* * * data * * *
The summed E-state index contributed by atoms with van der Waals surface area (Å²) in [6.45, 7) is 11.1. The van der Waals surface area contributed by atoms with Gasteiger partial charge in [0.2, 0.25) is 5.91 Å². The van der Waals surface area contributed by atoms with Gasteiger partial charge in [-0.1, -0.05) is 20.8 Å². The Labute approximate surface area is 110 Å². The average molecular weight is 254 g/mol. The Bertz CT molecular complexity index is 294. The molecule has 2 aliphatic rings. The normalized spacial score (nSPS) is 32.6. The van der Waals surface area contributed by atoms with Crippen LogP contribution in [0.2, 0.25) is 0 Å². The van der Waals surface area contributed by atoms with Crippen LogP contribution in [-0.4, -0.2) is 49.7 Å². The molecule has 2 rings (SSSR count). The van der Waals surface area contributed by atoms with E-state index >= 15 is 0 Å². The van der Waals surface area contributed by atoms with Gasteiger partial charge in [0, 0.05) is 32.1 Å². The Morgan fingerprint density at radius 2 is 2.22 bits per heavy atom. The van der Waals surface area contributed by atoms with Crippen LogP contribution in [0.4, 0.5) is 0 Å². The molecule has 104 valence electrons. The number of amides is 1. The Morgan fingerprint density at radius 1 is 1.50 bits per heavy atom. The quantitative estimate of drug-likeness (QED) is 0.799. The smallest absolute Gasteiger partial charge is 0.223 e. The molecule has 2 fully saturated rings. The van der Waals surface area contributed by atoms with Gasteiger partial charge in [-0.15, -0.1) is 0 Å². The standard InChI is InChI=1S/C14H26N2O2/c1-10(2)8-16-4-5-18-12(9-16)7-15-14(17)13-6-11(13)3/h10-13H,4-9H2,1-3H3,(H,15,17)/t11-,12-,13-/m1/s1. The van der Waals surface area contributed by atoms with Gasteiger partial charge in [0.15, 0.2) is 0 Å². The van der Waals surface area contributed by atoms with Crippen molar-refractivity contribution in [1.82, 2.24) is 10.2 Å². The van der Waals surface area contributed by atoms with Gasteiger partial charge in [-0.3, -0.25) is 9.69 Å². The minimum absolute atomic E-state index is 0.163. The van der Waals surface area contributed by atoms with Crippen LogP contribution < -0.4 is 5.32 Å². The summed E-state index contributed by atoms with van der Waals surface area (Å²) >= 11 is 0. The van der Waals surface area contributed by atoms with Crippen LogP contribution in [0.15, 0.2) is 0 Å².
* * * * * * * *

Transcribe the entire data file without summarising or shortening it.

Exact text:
The summed E-state index contributed by atoms with van der Waals surface area (Å²) in [6.45, 7) is 11.1. The van der Waals surface area contributed by atoms with Gasteiger partial charge in [0.2, 0.25) is 5.91 Å². The van der Waals surface area contributed by atoms with Gasteiger partial charge in [-0.1, -0.05) is 20.8 Å². The Labute approximate surface area is 110 Å². The average molecular weight is 254 g/mol. The Bertz CT molecular complexity index is 294. The molecule has 2 aliphatic rings. The normalized spacial score (nSPS) is 32.6. The van der Waals surface area contributed by atoms with Crippen LogP contribution in [0.2, 0.25) is 0 Å². The van der Waals surface area contributed by atoms with Crippen LogP contribution in [-0.4, -0.2) is 49.7 Å². The molecule has 2 rings (SSSR count). The van der Waals surface area contributed by atoms with E-state index >= 15 is 0 Å². The van der Waals surface area contributed by atoms with Gasteiger partial charge in [0, 0.05) is 32.1 Å². The Morgan fingerprint density at radius 2 is 2.22 bits per heavy atom. The van der Waals surface area contributed by atoms with Crippen LogP contribution in [0.4, 0.5) is 0 Å². The molecule has 104 valence electrons. The number of amides is 1. The Morgan fingerprint density at radius 1 is 1.50 bits per heavy atom. The quantitative estimate of drug-likeness (QED) is 0.799. The smallest absolute Gasteiger partial charge is 0.223 e. The molecule has 2 fully saturated rings. The van der Waals surface area contributed by atoms with Gasteiger partial charge in [-0.15, -0.1) is 0 Å². The standard InChI is InChI=1S/C14H26N2O2/c1-10(2)8-16-4-5-18-12(9-16)7-15-14(17)13-6-11(13)3/h10-13H,4-9H2,1-3H3,(H,15,17)/t11-,12-,13-/m1/s1. The van der Waals surface area contributed by atoms with Gasteiger partial charge in [0.15, 0.2) is 0 Å². The van der Waals surface area contributed by atoms with Crippen molar-refractivity contribution in [1.82, 2.24) is 10.2 Å². The van der Waals surface area contributed by atoms with Gasteiger partial charge in [-0.3, -0.25) is 9.69 Å². The minimum absolute atomic E-state index is 0.163. The van der Waals surface area contributed by atoms with Crippen LogP contribution < -0.4 is 5.32 Å². The summed E-state index contributed by atoms with van der Waals surface area (Å²) >= 11 is 0. The van der Waals surface area contributed by atoms with Crippen LogP contribution in [0.15, 0.2) is 0 Å².